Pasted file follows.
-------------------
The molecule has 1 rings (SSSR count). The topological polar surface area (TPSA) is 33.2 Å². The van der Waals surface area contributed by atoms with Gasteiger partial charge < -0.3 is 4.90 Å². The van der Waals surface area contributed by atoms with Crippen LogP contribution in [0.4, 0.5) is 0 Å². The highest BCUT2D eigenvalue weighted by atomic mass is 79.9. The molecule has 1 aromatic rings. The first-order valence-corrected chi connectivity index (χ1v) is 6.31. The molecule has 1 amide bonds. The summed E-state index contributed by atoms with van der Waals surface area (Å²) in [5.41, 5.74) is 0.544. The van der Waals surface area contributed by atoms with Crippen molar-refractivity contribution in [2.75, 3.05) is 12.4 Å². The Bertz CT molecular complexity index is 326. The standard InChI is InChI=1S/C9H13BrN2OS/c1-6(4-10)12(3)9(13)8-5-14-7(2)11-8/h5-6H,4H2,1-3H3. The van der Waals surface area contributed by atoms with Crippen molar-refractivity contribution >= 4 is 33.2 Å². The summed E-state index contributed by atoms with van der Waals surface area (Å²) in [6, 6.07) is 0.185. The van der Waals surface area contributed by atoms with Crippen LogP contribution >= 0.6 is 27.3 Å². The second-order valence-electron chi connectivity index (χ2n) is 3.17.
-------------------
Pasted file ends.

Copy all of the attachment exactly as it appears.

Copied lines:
The molecule has 1 rings (SSSR count). The topological polar surface area (TPSA) is 33.2 Å². The van der Waals surface area contributed by atoms with Gasteiger partial charge < -0.3 is 4.90 Å². The van der Waals surface area contributed by atoms with Crippen LogP contribution in [0.4, 0.5) is 0 Å². The highest BCUT2D eigenvalue weighted by atomic mass is 79.9. The molecule has 1 aromatic rings. The first-order valence-corrected chi connectivity index (χ1v) is 6.31. The molecule has 1 amide bonds. The summed E-state index contributed by atoms with van der Waals surface area (Å²) in [5.41, 5.74) is 0.544. The van der Waals surface area contributed by atoms with Crippen molar-refractivity contribution in [2.75, 3.05) is 12.4 Å². The Bertz CT molecular complexity index is 326. The standard InChI is InChI=1S/C9H13BrN2OS/c1-6(4-10)12(3)9(13)8-5-14-7(2)11-8/h5-6H,4H2,1-3H3. The van der Waals surface area contributed by atoms with Crippen molar-refractivity contribution >= 4 is 33.2 Å². The summed E-state index contributed by atoms with van der Waals surface area (Å²) in [6, 6.07) is 0.185. The van der Waals surface area contributed by atoms with Crippen LogP contribution >= 0.6 is 27.3 Å². The second-order valence-electron chi connectivity index (χ2n) is 3.17.